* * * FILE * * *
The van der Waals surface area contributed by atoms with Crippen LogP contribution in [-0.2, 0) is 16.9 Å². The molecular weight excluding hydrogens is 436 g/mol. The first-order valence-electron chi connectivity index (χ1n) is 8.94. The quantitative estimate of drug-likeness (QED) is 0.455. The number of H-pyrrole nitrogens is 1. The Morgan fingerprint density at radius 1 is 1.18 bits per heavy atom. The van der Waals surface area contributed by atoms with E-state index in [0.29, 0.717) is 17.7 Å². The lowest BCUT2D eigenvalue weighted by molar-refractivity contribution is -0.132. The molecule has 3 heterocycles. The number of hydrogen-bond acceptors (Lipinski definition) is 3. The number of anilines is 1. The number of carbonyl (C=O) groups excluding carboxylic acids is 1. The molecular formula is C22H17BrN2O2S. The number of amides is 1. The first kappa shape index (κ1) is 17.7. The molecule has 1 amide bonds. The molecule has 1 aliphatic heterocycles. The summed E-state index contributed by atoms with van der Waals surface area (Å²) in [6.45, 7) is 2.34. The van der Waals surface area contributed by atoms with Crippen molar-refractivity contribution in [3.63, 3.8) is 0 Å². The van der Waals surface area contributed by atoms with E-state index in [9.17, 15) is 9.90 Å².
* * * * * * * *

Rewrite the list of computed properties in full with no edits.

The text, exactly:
The van der Waals surface area contributed by atoms with Crippen LogP contribution in [-0.2, 0) is 16.9 Å². The molecular weight excluding hydrogens is 436 g/mol. The first-order valence-electron chi connectivity index (χ1n) is 8.94. The quantitative estimate of drug-likeness (QED) is 0.455. The number of H-pyrrole nitrogens is 1. The Morgan fingerprint density at radius 1 is 1.18 bits per heavy atom. The van der Waals surface area contributed by atoms with E-state index in [0.29, 0.717) is 17.7 Å². The lowest BCUT2D eigenvalue weighted by molar-refractivity contribution is -0.132. The molecule has 3 heterocycles. The number of hydrogen-bond acceptors (Lipinski definition) is 3. The number of anilines is 1. The number of carbonyl (C=O) groups excluding carboxylic acids is 1. The molecular formula is C22H17BrN2O2S. The number of amides is 1. The first kappa shape index (κ1) is 17.7. The molecule has 1 amide bonds. The molecule has 1 aliphatic heterocycles. The summed E-state index contributed by atoms with van der Waals surface area (Å²) in [6.45, 7) is 2.34. The van der Waals surface area contributed by atoms with Crippen molar-refractivity contribution in [3.63, 3.8) is 0 Å². The van der Waals surface area contributed by atoms with E-state index in [9.17, 15) is 9.90 Å².